Congdon N, Vingerling JR, Klein BE, West S, Friedman DS, Kempen J, et al. Prevalence of cataract and pseudophakia/aphakia among adults in the United States. Arch Ophthalmol. 2004;122:487–94.CrossRefGoogle Scholar
  23. 23.
    The World Factbook. [cia.gov] Accessed on 17 Nov 2017.Google Scholar
  24. 24.
    Cotugna N, Vickery CE, Carpenter-Haefele KM. Evaluation of literacy level of patient education pages in health-related journals. J Community Health. 2005;30:213–9.CrossRefGoogle Scholar
  25. 25.
    Murray E, Lo B, Pollack L, Donelan K, Catania J, Lee K, et al. The impact of health information on the internet on health care and the physician-patient relationship: national U.S. survey among 1.050 U.S. physicians. J Med Internet Res. 2003;5:17.CrossRefGoogle Scholar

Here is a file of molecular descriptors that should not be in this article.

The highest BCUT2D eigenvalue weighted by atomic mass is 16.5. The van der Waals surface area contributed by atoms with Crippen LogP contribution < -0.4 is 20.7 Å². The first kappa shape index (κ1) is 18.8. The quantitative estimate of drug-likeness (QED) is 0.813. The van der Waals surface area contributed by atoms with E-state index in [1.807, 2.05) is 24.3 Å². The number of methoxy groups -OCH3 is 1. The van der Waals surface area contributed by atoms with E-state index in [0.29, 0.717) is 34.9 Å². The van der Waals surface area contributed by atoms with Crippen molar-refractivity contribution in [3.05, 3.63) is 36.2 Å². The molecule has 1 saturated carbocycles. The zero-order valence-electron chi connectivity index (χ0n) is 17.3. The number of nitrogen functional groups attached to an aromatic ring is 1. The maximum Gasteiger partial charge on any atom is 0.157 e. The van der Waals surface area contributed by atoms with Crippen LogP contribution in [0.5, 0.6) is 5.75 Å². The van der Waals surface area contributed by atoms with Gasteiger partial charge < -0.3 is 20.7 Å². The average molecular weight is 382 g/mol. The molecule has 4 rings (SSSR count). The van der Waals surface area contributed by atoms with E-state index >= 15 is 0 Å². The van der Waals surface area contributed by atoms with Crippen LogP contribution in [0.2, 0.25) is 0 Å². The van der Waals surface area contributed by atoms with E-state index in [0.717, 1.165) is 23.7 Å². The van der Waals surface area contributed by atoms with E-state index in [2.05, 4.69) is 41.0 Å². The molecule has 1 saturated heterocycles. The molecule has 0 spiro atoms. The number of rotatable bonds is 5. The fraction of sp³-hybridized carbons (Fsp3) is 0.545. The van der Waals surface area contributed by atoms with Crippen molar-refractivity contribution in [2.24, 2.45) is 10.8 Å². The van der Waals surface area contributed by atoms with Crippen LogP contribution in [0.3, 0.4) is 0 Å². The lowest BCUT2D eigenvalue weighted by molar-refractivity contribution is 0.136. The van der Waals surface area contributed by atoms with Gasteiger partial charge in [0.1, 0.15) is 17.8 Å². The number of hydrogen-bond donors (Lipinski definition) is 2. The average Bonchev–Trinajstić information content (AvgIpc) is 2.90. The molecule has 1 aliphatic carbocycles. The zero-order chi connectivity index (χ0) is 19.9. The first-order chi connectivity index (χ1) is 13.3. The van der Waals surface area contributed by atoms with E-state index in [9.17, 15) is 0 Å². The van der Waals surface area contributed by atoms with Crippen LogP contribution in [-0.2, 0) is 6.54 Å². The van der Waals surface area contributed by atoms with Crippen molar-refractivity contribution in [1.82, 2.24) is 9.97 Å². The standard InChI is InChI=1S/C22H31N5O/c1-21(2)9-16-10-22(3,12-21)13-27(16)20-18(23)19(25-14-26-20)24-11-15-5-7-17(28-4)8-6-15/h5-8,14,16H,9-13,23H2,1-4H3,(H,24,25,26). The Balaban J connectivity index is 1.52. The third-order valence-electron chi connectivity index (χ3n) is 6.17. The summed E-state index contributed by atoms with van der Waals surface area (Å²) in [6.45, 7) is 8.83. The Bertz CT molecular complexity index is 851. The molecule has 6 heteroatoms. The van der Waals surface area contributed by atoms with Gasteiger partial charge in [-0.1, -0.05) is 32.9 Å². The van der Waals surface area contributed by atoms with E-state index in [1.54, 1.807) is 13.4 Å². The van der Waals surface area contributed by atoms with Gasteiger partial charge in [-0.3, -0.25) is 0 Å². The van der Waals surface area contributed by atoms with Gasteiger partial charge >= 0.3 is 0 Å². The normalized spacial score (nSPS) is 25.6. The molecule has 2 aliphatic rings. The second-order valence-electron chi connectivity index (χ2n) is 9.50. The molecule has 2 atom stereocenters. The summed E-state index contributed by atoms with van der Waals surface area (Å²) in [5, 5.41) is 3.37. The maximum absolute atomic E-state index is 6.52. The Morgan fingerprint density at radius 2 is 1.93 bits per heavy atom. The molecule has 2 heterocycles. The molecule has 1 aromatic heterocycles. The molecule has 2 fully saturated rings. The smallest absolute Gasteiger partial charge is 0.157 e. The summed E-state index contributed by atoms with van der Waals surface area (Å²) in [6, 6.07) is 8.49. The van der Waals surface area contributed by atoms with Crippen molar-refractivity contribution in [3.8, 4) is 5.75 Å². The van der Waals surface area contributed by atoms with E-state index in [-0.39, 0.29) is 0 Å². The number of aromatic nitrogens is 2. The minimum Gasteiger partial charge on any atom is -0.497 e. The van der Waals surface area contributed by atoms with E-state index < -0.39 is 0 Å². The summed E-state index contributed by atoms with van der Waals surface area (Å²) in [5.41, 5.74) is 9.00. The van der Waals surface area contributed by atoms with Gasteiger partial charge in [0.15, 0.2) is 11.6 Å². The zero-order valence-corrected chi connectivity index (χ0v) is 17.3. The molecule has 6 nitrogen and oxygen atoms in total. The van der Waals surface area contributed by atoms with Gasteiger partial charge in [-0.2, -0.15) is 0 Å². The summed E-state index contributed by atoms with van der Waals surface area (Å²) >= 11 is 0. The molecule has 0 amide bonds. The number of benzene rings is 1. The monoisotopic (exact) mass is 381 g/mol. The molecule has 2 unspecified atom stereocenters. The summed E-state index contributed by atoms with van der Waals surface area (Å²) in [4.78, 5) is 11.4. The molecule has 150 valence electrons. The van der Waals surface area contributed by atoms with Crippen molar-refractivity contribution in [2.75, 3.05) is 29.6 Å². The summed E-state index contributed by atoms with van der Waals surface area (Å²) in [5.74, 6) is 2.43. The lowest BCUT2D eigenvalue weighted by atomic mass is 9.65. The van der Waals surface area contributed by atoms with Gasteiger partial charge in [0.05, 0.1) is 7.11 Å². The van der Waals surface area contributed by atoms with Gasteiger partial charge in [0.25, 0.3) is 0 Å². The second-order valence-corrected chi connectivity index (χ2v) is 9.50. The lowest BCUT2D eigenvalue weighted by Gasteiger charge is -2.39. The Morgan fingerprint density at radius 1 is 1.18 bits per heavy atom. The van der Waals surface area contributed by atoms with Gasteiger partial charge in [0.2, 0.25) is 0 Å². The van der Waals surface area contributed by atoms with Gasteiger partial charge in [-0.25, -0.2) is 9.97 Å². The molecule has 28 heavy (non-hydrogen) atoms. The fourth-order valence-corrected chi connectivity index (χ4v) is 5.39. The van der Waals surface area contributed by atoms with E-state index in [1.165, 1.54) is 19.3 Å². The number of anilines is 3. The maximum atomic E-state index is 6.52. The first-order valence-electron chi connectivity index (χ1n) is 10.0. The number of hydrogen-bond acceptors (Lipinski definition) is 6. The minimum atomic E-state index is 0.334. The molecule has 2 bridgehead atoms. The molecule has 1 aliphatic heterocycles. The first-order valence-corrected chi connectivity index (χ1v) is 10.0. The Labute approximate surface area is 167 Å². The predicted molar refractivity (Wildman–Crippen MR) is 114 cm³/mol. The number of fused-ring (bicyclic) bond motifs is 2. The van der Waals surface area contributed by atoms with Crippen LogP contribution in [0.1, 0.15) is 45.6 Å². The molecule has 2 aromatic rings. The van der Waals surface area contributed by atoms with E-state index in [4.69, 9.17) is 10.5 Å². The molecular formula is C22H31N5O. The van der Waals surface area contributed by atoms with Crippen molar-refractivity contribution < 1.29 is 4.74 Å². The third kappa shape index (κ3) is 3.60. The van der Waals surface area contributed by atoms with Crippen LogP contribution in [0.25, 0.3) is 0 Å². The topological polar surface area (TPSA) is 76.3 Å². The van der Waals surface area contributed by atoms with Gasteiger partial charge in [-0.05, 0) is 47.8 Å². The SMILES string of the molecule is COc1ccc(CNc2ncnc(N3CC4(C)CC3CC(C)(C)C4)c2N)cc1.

26. 26.
    Tan SS, Goonawardene N. Internet health information seeking and the patient-physician relationship: a systematic review. J Med Internet Res. 2017;19:9.CrossRefGoogle Scholar

Copyright information

© IUPESM and Springer-Verlag GmbH Germany, part of Springer Nature 2019

Authors and Affiliations

  1. 1.Department of Ophthalmology, College of MedicineKing Saud UniversityRiyadhSaudi Arabia
  2. 2.King Salman Heart CenterKing Fahd Medical CityRiyadhSaudi Arabia
  3. 3.Department of Internal MedicineOchsner Health FoundationNew OrleansUSA

Personalised recommendations